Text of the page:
This is not the first time the issue has gone to court. In fact, more than five dozen cases—nearly all of them involving Reglan—have been decided in 23 states in favor of Pfizer. Overall, Pfizer counts 78 decisions applying the law of 25 different states that have ruled that brand-name drug makers may not be held liable, on any theory, for injuries caused by products they did not manufacture.

“This is almost a Chicken Little response,” says Lew Garrison, who represents Weeks. “A suit has to have an Alabama plaintiff and Alabama physician. The courts are not going to be besieged by people from all over the country who are claiming a violation of Alabama law when they don’t live in Alabama and their physician doesn’t practice in Alabama and they didn’t take the drug in question in Alabama.

“But they’re trying to paint this other picture to the court and it’s totally disingenuous. They’re trying to make it appear that this is some far-reaching Pandora’s Box that will open up and every such lawsuit will come to Alabama. It’s not going to happen. What they’re worried about is other states doing the same kind of thing and make it a state-by-state situation. That’s really their concern.”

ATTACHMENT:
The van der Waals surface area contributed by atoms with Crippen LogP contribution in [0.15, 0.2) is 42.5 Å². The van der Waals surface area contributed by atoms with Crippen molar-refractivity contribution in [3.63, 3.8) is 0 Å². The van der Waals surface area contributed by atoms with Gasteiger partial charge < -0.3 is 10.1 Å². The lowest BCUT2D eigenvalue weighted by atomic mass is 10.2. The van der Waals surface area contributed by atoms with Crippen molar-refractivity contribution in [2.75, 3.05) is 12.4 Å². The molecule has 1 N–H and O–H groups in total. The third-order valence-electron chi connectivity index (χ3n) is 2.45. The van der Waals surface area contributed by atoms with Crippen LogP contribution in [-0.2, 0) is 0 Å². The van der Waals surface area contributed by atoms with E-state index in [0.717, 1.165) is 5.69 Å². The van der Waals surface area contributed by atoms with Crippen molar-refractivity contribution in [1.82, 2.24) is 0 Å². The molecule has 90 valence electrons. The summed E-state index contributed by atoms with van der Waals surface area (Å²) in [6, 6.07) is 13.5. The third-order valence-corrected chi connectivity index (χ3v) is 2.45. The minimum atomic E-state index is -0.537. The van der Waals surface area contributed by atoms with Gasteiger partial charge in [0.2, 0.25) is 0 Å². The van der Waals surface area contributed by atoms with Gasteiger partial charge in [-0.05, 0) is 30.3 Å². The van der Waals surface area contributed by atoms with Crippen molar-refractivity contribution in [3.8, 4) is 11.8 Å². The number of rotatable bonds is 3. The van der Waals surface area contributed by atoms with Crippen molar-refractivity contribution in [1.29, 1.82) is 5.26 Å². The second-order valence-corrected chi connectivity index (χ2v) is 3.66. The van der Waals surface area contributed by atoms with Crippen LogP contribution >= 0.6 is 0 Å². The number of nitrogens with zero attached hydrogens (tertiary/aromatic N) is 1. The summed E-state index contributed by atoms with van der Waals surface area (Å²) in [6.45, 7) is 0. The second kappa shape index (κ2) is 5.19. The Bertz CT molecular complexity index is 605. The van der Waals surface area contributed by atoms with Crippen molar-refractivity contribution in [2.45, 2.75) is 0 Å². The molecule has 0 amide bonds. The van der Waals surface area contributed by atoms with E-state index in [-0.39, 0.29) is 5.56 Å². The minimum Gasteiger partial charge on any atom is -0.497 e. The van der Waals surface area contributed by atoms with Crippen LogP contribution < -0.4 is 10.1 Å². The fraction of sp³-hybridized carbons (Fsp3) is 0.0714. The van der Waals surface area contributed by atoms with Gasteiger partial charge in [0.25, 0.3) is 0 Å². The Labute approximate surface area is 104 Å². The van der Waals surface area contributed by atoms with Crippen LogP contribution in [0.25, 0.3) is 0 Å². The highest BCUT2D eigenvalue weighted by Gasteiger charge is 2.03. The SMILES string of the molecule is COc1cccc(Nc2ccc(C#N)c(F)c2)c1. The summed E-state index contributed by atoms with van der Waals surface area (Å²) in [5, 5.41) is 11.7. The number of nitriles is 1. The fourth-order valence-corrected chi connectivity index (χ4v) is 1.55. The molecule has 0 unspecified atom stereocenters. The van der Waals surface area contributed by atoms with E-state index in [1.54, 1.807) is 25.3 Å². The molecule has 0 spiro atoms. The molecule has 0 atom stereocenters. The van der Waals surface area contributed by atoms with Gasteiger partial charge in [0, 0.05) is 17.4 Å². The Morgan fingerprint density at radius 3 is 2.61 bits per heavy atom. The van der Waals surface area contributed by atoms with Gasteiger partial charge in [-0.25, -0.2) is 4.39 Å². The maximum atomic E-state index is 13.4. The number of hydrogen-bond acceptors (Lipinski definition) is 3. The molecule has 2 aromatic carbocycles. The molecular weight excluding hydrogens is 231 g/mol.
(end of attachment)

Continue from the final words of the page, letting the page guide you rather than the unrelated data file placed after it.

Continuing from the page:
In other words, now that the Alabama court has issued such a ruling, industry may fear other state courts would issue similar rulings. But laws vary from state to state. In Alabama, for instance, the law allows third party fraud, which means that a third party defrauded by another party, which knew the victim would rely on certain representations, has a claim. This is the type of claim filed by Weeks.

Basically, his attorneys have argued that Pfizer suppressed information about the risks of Reglan that it knew existed from the prescribing physician. But if those risks had been revealed, Garrison says, the physician could have been prevented from prescribing the drug to Weeks. In Alabama, he notes, third party fraud has generally not been used to deal with medicines.